CHARLOTTE, N.C., February 22, 2017 – It was a toss-up this week between President’s Day and Michelangelo for the trivia nod, but given the recent campaigns and elections we opted for art over politics.
Michelangelo di Lodovico Buonarroti Simoni was born in Tuscany on the outskirts of Florence, Italy in 1475. He died in February of 1564 in Rome, the same year William Shakespeare was born.
During his lifetime, Michelangelo, a sculptor was also a painter, architect and poet, was regarded as the greatest living artist of the day. Today, he is considered one of the greatest artists in history.
Anyone who has ever viewed “The Pieta,” which today sits in St Peter’s Basilica in Rome, cannot help but be moved by the delicate mastery of the sculpture.
Begun when Michelangelo was only 21 and completed at the age of 22, the pyramid shaped statue is breathtaking to behold as a youthful Mary cradles the body of Christ in her lap.
The delicacy of the piece combined with the task of creating a male figure anatomically capable of resting in the arms of a smaller female figure is truly an astonishing feat.
The triangular shape, gives a subtle message of Christ’s teachings about the triune divinity of “Father, Son and Holy Ghost.”
Perhaps more fascinating, however, is the way “The Pieta” was commissioned because Michelangelo was involved in a bit of skulduggery in the process.
While working on a piece for Lorenzo de’ Medici, Michelangelo’s patron realized the statue greatly resembled another sculpture from ancient Greece. De Medici decided he could take the polished finished work, scuff it up to make it appear like an ancient relic and then sell it for more money than it was worth.
In order to make ensure the success of the con, the partners in crime chose Cardinal Raffaele Riario as their mark. When Riario learned that he had been taken, rather than have Michelangelo arrested, he commissioned Buonarroti to sculpt “The Pieta” instead.
It was the turning point of Michelangelo’s career. For the record, “The Pieta” is the only work of art Michelangelo ever signed.
At a height of 17-feet, “David” is another of Michelangelo’s most impressive works. The genius of “David” is not so much in the exquisite sculpture itself, as it is in how Michelangelo created his masterpiece.
The slab of marble from which “David” emerged had been discarded on several occasions because it contained flaws that were said to be impossible to sculpt around. Rather than carve his sculpture from a horizontal position, Michelangelo chose to make it vertical, allowing the freedom to create “David” despite the “scars” other artists could not ignore.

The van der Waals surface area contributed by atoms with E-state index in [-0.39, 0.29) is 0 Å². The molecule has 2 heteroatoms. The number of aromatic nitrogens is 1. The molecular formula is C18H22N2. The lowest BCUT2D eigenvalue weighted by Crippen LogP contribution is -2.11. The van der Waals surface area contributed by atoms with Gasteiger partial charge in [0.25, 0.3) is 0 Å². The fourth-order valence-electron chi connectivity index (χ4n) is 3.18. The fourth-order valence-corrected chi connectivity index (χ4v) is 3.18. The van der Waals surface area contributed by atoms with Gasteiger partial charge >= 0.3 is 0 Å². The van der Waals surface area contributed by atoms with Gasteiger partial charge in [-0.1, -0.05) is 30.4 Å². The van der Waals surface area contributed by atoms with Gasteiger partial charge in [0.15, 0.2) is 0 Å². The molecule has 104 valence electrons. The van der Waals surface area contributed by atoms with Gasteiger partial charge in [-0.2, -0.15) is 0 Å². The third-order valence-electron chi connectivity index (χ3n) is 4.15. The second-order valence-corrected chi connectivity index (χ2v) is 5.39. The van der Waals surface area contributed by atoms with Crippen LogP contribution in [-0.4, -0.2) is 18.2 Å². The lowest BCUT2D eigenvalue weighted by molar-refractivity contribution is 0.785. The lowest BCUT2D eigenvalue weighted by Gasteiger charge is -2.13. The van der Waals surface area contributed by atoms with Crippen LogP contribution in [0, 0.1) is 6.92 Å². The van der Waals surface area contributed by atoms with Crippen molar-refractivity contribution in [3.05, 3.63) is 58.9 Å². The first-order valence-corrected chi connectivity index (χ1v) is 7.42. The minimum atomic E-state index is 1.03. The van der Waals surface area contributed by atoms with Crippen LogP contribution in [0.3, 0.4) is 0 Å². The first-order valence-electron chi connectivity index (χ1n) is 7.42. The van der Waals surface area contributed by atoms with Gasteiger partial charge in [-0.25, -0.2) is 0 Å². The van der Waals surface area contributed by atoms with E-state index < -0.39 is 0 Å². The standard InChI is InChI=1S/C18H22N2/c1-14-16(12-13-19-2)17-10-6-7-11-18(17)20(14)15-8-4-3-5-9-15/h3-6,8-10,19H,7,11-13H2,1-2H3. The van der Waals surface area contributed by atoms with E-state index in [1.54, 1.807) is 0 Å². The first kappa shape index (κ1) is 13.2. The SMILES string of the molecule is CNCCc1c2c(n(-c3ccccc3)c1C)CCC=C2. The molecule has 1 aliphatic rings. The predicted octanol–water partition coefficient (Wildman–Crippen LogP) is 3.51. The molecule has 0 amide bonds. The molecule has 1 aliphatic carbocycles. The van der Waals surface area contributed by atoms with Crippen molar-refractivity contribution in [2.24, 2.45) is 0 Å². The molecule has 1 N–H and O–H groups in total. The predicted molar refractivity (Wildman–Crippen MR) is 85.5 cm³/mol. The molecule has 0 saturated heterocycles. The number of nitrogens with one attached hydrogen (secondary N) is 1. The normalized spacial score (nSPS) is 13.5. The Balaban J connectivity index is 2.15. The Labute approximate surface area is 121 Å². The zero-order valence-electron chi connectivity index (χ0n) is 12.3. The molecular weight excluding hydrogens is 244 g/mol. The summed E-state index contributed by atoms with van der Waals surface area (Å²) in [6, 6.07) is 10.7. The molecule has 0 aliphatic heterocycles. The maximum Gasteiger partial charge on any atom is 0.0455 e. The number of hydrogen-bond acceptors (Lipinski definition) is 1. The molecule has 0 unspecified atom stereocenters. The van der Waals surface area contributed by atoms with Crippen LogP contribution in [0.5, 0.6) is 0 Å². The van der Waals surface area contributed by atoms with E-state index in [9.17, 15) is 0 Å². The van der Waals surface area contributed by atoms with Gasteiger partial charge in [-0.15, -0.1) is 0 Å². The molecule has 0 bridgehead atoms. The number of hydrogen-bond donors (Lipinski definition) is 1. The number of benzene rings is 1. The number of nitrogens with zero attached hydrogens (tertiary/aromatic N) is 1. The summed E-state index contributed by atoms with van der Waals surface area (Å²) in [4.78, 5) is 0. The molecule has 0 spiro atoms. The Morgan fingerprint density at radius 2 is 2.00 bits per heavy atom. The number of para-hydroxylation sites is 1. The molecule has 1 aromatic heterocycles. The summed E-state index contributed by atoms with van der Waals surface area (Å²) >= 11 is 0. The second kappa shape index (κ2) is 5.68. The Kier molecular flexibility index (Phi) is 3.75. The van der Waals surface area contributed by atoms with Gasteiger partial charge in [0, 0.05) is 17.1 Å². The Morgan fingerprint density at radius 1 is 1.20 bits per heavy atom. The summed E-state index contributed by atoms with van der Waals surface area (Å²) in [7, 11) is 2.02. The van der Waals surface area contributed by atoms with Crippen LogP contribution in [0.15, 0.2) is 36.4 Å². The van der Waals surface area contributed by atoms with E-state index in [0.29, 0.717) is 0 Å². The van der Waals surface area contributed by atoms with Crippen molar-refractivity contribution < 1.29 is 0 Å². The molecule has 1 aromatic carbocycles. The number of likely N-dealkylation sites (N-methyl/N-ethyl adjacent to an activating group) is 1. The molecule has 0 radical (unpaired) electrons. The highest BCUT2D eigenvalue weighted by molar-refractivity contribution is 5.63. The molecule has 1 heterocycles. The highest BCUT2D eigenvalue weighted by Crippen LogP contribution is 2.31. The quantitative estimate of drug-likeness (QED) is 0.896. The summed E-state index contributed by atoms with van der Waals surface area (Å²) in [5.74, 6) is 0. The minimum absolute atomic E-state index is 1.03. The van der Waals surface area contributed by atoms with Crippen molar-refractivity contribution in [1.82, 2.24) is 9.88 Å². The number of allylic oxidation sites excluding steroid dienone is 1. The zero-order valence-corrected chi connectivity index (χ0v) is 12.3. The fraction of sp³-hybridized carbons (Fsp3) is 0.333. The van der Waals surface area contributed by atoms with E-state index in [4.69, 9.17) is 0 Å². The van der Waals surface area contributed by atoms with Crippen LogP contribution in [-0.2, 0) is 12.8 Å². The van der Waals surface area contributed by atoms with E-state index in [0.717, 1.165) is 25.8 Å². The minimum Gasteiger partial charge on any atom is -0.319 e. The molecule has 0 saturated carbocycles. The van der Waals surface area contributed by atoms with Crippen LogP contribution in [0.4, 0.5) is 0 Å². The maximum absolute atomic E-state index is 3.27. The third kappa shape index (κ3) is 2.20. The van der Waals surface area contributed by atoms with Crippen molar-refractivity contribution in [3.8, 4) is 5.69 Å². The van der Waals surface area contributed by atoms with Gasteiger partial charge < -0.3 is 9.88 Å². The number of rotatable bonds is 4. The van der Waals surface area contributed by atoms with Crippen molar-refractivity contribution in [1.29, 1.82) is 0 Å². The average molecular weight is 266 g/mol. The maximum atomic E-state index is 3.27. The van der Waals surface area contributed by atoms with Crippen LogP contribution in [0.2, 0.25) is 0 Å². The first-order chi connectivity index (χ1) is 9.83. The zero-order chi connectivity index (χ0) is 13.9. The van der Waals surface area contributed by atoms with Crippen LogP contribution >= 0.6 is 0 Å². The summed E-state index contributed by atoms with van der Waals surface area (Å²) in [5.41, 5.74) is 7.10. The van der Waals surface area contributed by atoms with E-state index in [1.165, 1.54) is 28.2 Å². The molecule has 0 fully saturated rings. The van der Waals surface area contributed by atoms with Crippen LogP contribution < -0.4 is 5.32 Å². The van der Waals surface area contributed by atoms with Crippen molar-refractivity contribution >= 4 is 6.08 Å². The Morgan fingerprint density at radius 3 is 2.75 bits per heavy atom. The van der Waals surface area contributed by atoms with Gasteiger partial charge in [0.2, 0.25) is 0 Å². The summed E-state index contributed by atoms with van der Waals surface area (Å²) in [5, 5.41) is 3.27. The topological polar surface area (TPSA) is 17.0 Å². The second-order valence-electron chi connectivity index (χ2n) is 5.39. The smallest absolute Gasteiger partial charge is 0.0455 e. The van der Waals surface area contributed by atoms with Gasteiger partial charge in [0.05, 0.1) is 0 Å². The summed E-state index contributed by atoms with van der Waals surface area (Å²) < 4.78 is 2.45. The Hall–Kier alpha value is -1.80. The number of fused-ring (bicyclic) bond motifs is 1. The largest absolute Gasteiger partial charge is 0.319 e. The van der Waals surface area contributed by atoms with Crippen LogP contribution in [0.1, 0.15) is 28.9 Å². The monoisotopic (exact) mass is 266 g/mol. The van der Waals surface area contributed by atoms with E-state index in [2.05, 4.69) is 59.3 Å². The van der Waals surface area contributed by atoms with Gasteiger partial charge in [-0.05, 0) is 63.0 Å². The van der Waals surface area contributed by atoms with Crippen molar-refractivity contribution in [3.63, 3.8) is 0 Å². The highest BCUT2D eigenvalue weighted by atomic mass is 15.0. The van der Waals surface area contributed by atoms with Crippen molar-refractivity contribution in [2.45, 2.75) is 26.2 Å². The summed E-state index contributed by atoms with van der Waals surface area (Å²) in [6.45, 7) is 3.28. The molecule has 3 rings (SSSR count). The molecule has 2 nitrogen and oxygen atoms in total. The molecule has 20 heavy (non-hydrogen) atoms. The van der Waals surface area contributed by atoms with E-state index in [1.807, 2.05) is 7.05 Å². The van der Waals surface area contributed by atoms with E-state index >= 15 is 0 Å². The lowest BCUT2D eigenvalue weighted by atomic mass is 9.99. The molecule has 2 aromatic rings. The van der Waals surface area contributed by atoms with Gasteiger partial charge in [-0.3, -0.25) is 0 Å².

It took Michelangelo three years to complete “David” from 1501 to 1504. When it was finished, “David” replaced a bronze sculpture by Donatello at the entrance of the Palazzo Vecchio.
The youthful naked sculpture withstood the elements for 369 years before it was finally moved to its current resting place in the Accademia Gallery. Today, a replica of “David” stands in the spot once occupied by the original.
It was no secret that Michelangelo considered himself a sculptor and not a painter, but that made no difference to Pope Julius II, the warrior pope who commissioned the painting of the Sistine Chapel ceiling.
Michelangelo resisted at first and restarted at least once as is documented in the 1961 novel “The Agony and the Ecstasy” by Irving Stone, and the film of the same name in 1966.
The frescoes took Michelangelo four years to complete, much of the work being done while lying on scaffolding that created awkward positions for the artist.
Oddly enough, a controversial cleaning project which began in 1980 with a proposed 20-year span took the cleaners a full decade longer to clean the ceiling than it took Michelangelo to paint it.
The freshly restored chapel opened in 1994, but the vibrant colors following the removal of hundreds of years of soot, smoke, grime and fumes completely altered art experts’ theories regarding Michelangelo’s use of color.
A quarter of a century after finishing the Sistine’s ceiling, from 1536 to 1541, Michelangelo painted “The Last Judgment” on the altar wall.
Wrapping up, Michelangelo was also involved in designing the dome of St Peter’s Basilica in Vatican City, however, contrary to popular belief, he did not create the Swiss Guards uniforms.
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Bob Taylor has been traveling the world for more than 30 years as a writer and award winning television producer focusing on international events, people and cultures around the globe.
Taylor is founder of The Magellan Travel Club (www.MagellanTravelClub.com)
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